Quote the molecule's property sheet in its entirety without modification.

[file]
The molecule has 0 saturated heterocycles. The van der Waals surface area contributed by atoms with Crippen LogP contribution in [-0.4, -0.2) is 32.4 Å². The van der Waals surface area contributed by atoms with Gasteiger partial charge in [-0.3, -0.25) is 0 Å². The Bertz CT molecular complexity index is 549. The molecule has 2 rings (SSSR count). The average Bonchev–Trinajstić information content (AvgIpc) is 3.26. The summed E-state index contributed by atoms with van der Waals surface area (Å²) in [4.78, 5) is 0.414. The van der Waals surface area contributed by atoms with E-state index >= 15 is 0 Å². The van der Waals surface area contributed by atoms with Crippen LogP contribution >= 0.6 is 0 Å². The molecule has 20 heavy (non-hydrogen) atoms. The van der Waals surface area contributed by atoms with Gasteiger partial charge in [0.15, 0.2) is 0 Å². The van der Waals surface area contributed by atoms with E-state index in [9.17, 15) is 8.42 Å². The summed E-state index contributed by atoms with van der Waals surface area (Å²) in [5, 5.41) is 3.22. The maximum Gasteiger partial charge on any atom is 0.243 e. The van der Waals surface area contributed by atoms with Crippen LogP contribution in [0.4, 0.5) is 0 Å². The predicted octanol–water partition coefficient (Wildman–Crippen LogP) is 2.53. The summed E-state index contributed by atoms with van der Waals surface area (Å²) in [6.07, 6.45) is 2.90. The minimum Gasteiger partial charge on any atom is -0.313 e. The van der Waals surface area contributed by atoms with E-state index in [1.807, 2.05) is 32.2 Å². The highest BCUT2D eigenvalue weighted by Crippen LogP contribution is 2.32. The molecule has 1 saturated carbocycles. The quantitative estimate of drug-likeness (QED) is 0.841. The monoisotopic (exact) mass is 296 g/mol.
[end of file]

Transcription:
The molecule has 0 saturated heterocycles. The van der Waals surface area contributed by atoms with Crippen LogP contribution in [-0.4, -0.2) is 32.4 Å². The van der Waals surface area contributed by atoms with Gasteiger partial charge in [-0.3, -0.25) is 0 Å². The Bertz CT molecular complexity index is 549. The molecule has 2 rings (SSSR count). The average Bonchev–Trinajstić information content (AvgIpc) is 3.26. The summed E-state index contributed by atoms with van der Waals surface area (Å²) in [4.78, 5) is 0.414. The van der Waals surface area contributed by atoms with E-state index >= 15 is 0 Å². The van der Waals surface area contributed by atoms with Crippen LogP contribution >= 0.6 is 0 Å². The molecule has 20 heavy (non-hydrogen) atoms. The van der Waals surface area contributed by atoms with Gasteiger partial charge in [0.15, 0.2) is 0 Å². The van der Waals surface area contributed by atoms with E-state index in [9.17, 15) is 8.42 Å². The summed E-state index contributed by atoms with van der Waals surface area (Å²) in [5, 5.41) is 3.22. The maximum Gasteiger partial charge on any atom is 0.243 e. The van der Waals surface area contributed by atoms with Crippen LogP contribution in [0.4, 0.5) is 0 Å². The predicted octanol–water partition coefficient (Wildman–Crippen LogP) is 2.53. The summed E-state index contributed by atoms with van der Waals surface area (Å²) in [6.07, 6.45) is 2.90. The minimum Gasteiger partial charge on any atom is -0.313 e. The van der Waals surface area contributed by atoms with E-state index in [1.807, 2.05) is 32.2 Å². The highest BCUT2D eigenvalue weighted by Crippen LogP contribution is 2.32. The molecule has 1 saturated carbocycles. The quantitative estimate of drug-likeness (QED) is 0.841. The monoisotopic (exact) mass is 296 g/mol.